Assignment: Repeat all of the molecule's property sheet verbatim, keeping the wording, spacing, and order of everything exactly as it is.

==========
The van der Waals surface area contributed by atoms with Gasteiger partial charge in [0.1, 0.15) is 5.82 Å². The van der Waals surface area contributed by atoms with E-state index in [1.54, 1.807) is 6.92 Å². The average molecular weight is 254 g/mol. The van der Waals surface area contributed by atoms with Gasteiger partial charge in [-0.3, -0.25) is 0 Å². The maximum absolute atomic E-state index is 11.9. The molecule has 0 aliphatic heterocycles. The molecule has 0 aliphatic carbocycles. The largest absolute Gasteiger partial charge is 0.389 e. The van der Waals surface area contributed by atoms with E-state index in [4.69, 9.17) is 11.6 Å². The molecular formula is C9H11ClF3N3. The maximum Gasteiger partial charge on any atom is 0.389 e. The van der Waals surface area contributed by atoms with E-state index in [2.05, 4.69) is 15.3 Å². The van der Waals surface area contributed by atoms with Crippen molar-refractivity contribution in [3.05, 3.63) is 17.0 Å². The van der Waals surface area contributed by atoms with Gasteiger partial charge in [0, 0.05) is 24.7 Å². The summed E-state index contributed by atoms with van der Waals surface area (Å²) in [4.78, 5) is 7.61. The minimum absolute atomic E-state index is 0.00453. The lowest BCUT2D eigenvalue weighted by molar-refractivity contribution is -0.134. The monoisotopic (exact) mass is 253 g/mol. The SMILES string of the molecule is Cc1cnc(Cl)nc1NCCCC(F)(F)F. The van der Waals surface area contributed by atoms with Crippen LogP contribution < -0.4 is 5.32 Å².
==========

The van der Waals surface area contributed by atoms with Gasteiger partial charge in [0.1, 0.15) is 5.82 Å². The van der Waals surface area contributed by atoms with E-state index in [1.54, 1.807) is 6.92 Å². The average molecular weight is 254 g/mol. The van der Waals surface area contributed by atoms with Gasteiger partial charge in [-0.3, -0.25) is 0 Å². The maximum absolute atomic E-state index is 11.9. The molecule has 0 aliphatic heterocycles. The molecule has 0 aliphatic carbocycles. The largest absolute Gasteiger partial charge is 0.389 e. The van der Waals surface area contributed by atoms with E-state index in [4.69, 9.17) is 11.6 Å². The molecular formula is C9H11ClF3N3. The maximum Gasteiger partial charge on any atom is 0.389 e. The van der Waals surface area contributed by atoms with E-state index in [2.05, 4.69) is 15.3 Å². The van der Waals surface area contributed by atoms with Crippen molar-refractivity contribution in [3.05, 3.63) is 17.0 Å². The van der Waals surface area contributed by atoms with Gasteiger partial charge in [0, 0.05) is 24.7 Å². The summed E-state index contributed by atoms with van der Waals surface area (Å²) in [4.78, 5) is 7.61. The minimum absolute atomic E-state index is 0.00453. The lowest BCUT2D eigenvalue weighted by molar-refractivity contribution is -0.134. The monoisotopic (exact) mass is 253 g/mol. The SMILES string of the molecule is Cc1cnc(Cl)nc1NCCCC(F)(F)F. The van der Waals surface area contributed by atoms with Crippen LogP contribution < -0.4 is 5.32 Å².